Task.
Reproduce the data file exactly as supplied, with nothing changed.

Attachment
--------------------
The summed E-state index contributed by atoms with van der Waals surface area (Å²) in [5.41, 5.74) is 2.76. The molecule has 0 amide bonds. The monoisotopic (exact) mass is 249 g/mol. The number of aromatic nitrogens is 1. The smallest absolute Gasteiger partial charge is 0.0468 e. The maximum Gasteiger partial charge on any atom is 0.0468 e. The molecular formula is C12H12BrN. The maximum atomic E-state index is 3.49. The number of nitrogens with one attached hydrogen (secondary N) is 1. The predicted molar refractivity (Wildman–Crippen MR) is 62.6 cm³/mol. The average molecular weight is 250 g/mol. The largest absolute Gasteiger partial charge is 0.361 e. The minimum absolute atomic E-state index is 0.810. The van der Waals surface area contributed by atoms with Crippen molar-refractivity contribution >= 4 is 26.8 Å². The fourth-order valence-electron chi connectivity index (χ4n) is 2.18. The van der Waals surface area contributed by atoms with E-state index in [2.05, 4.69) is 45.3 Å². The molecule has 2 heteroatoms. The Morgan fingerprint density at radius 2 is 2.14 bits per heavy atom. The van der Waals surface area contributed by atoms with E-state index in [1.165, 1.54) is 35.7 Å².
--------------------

The summed E-state index contributed by atoms with van der Waals surface area (Å²) in [5.41, 5.74) is 2.76. The molecule has 0 amide bonds. The monoisotopic (exact) mass is 249 g/mol. The number of aromatic nitrogens is 1. The smallest absolute Gasteiger partial charge is 0.0468 e. The maximum Gasteiger partial charge on any atom is 0.0468 e. The molecular formula is C12H12BrN. The maximum atomic E-state index is 3.49. The number of nitrogens with one attached hydrogen (secondary N) is 1. The predicted molar refractivity (Wildman–Crippen MR) is 62.6 cm³/mol. The average molecular weight is 250 g/mol. The largest absolute Gasteiger partial charge is 0.361 e. The minimum absolute atomic E-state index is 0.810. The van der Waals surface area contributed by atoms with Crippen molar-refractivity contribution >= 4 is 26.8 Å². The fourth-order valence-electron chi connectivity index (χ4n) is 2.18. The van der Waals surface area contributed by atoms with E-state index in [2.05, 4.69) is 45.3 Å². The molecule has 2 heteroatoms. The Morgan fingerprint density at radius 2 is 2.14 bits per heavy atom. The van der Waals surface area contributed by atoms with E-state index in [1.165, 1.54) is 35.7 Å².